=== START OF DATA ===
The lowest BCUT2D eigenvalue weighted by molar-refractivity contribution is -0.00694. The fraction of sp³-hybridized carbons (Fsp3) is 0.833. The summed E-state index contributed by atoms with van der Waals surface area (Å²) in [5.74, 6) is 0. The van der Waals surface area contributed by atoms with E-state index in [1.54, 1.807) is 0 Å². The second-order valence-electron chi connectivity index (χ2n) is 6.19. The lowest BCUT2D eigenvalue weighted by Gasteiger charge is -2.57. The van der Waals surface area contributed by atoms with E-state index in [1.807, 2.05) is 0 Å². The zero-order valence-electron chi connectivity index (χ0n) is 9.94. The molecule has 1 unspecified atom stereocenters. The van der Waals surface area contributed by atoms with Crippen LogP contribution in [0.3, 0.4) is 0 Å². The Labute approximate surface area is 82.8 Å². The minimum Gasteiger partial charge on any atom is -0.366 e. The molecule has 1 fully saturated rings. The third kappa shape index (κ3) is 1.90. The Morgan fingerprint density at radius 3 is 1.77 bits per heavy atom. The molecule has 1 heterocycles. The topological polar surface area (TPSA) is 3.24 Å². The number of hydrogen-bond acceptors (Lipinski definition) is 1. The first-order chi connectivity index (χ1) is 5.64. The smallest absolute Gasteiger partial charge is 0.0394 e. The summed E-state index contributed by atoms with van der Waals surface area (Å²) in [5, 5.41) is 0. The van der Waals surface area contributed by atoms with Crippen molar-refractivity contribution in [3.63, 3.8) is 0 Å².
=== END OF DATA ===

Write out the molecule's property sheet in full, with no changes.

The lowest BCUT2D eigenvalue weighted by molar-refractivity contribution is -0.00694. The fraction of sp³-hybridized carbons (Fsp3) is 0.833. The summed E-state index contributed by atoms with van der Waals surface area (Å²) in [5.74, 6) is 0. The van der Waals surface area contributed by atoms with E-state index in [1.54, 1.807) is 0 Å². The second-order valence-electron chi connectivity index (χ2n) is 6.19. The lowest BCUT2D eigenvalue weighted by Gasteiger charge is -2.57. The van der Waals surface area contributed by atoms with E-state index in [1.807, 2.05) is 0 Å². The zero-order valence-electron chi connectivity index (χ0n) is 9.94. The molecule has 1 unspecified atom stereocenters. The van der Waals surface area contributed by atoms with Crippen LogP contribution in [0.3, 0.4) is 0 Å². The Labute approximate surface area is 82.8 Å². The minimum Gasteiger partial charge on any atom is -0.366 e. The molecule has 1 fully saturated rings. The third kappa shape index (κ3) is 1.90. The Morgan fingerprint density at radius 3 is 1.77 bits per heavy atom. The molecule has 1 heterocycles. The topological polar surface area (TPSA) is 3.24 Å². The number of hydrogen-bond acceptors (Lipinski definition) is 1. The first-order chi connectivity index (χ1) is 5.64. The smallest absolute Gasteiger partial charge is 0.0394 e. The summed E-state index contributed by atoms with van der Waals surface area (Å²) in [5, 5.41) is 0. The van der Waals surface area contributed by atoms with Crippen molar-refractivity contribution in [3.63, 3.8) is 0 Å².